As editor of the Western People throughout the unfolding, dramatic story of the building of Knock Airport, Terry Reilly was in a better position than most to observe the ebb and flow of the project’s fortunes.
Now in retirement, the Ballina man has brought his recollections of that time to the printed page once again and, armed with two years of intensive research and endless hours of interviews with the key players involved, ‘On a Wing and a Prayer’ comes on the market this week.
While the central figure in any book about Knock Airport must be ‘the simple country priest in a hurry’, Terry Reilly goes behind the scenes to talk to the wide range of personalities who influenced the project – for better or for worse – over those years. Churchmen and politicians, civil servants and community leaders, ex-ministers and clergy, fund-raisers and builders, all have a contribution to make to what is destined to become the definitive history of Knock Airport.
And, although the two major players in that epic saga – Monsignor Horan and Charles Haughey – are no longer with us, Terry Reilly’s research and attention to detail ensures that the contribution of each is faithfully recorded for future historians.
There are few parts of the story to match that extraordinary episode when Monsignor Horan – denied the required funding by the Coalition Government to complete the project – embarked on the mission to raise the incredible sum of €3m, in the impoverished years of the mid-80s and to prove to the doubters that his dream could be turned to reality.
As Terry Reilly comments, it was a task made a little easier because of the dismissive attitude of Garret FitzGerald’s government to the project. On coming into office, the Coalition had promptly pulled the plug on the airport, which had been given the green light and the required funding, under the Fianna Fáil regime of Charles Haughey.
The attitude of the new Government – particularly that of Labour’s Barry Desmond (‘that’s the end of the lunacy’) and Jim Mitchell (‘the foggy, boggy hill’) had so incensed the people of Mayo that the Monsignor opened his fund-raising campaign on a wave of public emotion.
Jumbo raffles, card games, pub music nights, concerts, dances, church gate collections – nothing was neglected in the battle to find money wherever it could be found. From the UK and America, donations came flooding in, each fresh outburst of ministerial criticism sparking off another round of voluntary subscription for the cause of the battling monsignor.
Monsignor Horan’s persistence and resilience overcame all the obstacles, and a few months before he died, his dream finally became reality. On a wet and windy day at the airport, and in a calculated rebuff to the government in power, Monsignor Horan invited his friend and ally, Charles Haughey – by then leader of the opposition – to perform the official opening.
It was an honour well deserved, because Haughey had stuck with his commitment to Knock even though he knew it would cost him dearly in electoral terms. Derided, mocked, criticised and dismissed by the Dublin media and the national policy-makers, Haughey never wavered in his support of Monsignor Horan.
Today, Knock Airport is a huge success story, as it heads for a one million passenger throughput and a destination range of 50 locations worldwide.
Terry Reilly proves to be a worthy chronicler of those dramatic, heady days when a country priest defied the odds to realise a miracle.
‘On a Wing and a Prayer’ is set to become a landmark of our local and regional history.
Delia Murphy remembered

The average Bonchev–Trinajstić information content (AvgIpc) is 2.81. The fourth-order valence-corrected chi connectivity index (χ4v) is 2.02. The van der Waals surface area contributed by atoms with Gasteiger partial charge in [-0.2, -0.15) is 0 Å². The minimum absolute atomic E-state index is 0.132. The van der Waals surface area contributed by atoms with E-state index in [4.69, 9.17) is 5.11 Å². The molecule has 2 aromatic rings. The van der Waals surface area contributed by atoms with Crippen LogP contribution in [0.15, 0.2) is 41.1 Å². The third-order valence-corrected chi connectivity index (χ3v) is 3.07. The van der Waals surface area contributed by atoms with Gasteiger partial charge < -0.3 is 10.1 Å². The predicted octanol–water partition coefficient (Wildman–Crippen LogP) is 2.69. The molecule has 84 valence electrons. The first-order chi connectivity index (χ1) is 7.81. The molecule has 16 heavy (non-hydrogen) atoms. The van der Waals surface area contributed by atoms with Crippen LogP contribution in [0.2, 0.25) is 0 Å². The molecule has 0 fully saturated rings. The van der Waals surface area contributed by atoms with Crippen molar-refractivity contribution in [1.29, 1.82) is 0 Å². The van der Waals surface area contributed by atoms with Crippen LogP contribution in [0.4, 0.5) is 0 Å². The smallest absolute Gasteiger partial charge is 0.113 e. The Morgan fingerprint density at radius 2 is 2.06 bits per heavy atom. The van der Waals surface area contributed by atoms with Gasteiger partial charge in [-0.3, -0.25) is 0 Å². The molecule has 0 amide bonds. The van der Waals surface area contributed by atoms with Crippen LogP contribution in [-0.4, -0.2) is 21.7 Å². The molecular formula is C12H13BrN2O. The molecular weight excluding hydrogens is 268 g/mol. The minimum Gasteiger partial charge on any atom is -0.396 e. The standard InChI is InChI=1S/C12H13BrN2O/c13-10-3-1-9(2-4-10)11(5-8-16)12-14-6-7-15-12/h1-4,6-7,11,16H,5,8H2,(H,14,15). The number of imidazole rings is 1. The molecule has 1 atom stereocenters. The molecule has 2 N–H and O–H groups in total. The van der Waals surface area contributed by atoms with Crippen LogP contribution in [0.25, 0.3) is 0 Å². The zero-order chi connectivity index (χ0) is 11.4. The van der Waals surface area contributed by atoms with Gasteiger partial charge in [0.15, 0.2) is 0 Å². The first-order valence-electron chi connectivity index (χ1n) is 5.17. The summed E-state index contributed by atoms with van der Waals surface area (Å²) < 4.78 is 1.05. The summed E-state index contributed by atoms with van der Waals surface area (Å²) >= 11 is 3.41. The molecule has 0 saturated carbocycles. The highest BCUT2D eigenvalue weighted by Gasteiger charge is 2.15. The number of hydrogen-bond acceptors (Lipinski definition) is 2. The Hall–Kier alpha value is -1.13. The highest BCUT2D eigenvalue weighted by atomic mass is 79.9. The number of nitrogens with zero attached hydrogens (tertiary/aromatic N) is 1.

It’s good to see that Roundfort will remember its most famous musical daughter, in song and in story, with a newly-written show to be given its premiere next month.
‘If I were a Blackbird’, based on the life of the legendary Delia Murphy, Ireland’s most acclaimed ballad singer, will be a welcome tribute to a woman who was larger than life, and whose enduring popularity with the people of Ireland was richly-deserved.
Apart from winning audiences all over the world as a performer of note, Delia Murphy was a feisty lady who led from the front in everything she did. She was the most popular singer of Irish ballads of her generation, giving a huge lease of life to the great songs which linked Irish people all over the world with the land of their birth.
Wife of the Irish Ambassador to the Vatican, Dr Tom Kiernan, Delia caused horror in diplomatic circles in Dublin by using the embassy – in league with Monsignor Hugh O’Flaherty – to spirit away, out of Italy, dozens of people whose lives were at risk in war-torn Europe of the 1940s.
The cabaret show, named after one of her most popular songs, will be staged at Roundfort Community Centre on October 20. Devised and produced by award-winning writer, Seosamh Mac Gabhann of Kilmovee, it will be a fitting salute to the life and times of the incomparable Delia.
The lead role of Delia is played by Ann (Colleran) McGovern and her husband Tom will play the part of the Ambassador. Given Seosamh Mac Gabhann’s talent, experience and gift for musical narrative, ‘If I were a Blackbird’ is being eagerly-awaited by a public for whom the story of Delia Murphy remains as vibrant as ever.
That rough shot of lipstick
Still on matters musical, Tony Reidy’s latest CD has just come my way, and the Westport balladeer’s eclectic mix of subject matter is as colourful as anything that has gone before.
The eleven tracks on ‘A Rough Shot of Lipstick’ are not just easy to listen to and enjoy. It is because they are written and performed from a Mayo perspective that they readily strike a chord with an audience.
Tony Reidy knows his roots; but he is also a keen observer of life. Allied to a way with words and a wry talent for matching rhythm with lyrics, ‘A Rough Shot of Lipstick’ (even the title alone speaks volumes) is resonant of west coast towns and Mayo life and the emotions which so often are hidden behind robust facades.
In “‘Island Boys’, Tony Reidy sings of that peculiarly Mayo tradition of young boys having to leave each September for the mainland to continue their schooling in a ‘townie’ environment. In ‘Seán na Sagart’ he re-tells the story of the priest killer who betrayed his own before finally meeting his own death in a violent assault.